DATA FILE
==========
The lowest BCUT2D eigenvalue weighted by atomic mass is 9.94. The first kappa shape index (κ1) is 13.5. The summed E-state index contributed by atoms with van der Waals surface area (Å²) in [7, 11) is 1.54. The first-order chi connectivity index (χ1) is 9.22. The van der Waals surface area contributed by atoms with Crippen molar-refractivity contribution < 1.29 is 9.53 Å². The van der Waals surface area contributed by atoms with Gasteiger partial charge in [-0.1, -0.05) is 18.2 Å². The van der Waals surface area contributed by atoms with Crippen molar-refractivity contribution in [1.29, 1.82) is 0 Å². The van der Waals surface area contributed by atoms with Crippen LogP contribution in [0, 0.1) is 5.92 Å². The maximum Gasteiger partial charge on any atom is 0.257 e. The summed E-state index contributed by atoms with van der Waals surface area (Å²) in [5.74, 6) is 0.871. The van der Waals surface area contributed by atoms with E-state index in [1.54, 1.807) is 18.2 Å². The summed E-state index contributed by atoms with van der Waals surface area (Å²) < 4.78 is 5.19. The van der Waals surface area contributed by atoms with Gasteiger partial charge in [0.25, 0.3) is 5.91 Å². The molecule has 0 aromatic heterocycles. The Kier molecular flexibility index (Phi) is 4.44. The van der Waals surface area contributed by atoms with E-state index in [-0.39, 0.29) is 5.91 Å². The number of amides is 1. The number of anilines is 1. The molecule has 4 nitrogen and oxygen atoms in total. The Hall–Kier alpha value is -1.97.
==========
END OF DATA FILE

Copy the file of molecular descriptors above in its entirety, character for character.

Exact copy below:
The lowest BCUT2D eigenvalue weighted by atomic mass is 9.94. The first kappa shape index (κ1) is 13.5. The summed E-state index contributed by atoms with van der Waals surface area (Å²) in [7, 11) is 1.54. The first-order chi connectivity index (χ1) is 9.22. The van der Waals surface area contributed by atoms with Crippen molar-refractivity contribution < 1.29 is 9.53 Å². The van der Waals surface area contributed by atoms with Gasteiger partial charge in [-0.1, -0.05) is 18.2 Å². The van der Waals surface area contributed by atoms with Crippen molar-refractivity contribution in [1.29, 1.82) is 0 Å². The van der Waals surface area contributed by atoms with Crippen LogP contribution in [0, 0.1) is 5.92 Å². The maximum Gasteiger partial charge on any atom is 0.257 e. The summed E-state index contributed by atoms with van der Waals surface area (Å²) in [5.74, 6) is 0.871. The van der Waals surface area contributed by atoms with E-state index in [1.54, 1.807) is 18.2 Å². The summed E-state index contributed by atoms with van der Waals surface area (Å²) < 4.78 is 5.19. The van der Waals surface area contributed by atoms with Gasteiger partial charge in [0.25, 0.3) is 5.91 Å². The molecule has 0 aromatic heterocycles. The Kier molecular flexibility index (Phi) is 4.44. The van der Waals surface area contributed by atoms with E-state index in [-0.39, 0.29) is 5.91 Å². The number of amides is 1. The number of anilines is 1. The molecule has 4 nitrogen and oxygen atoms in total. The Hall–Kier alpha value is -1.97.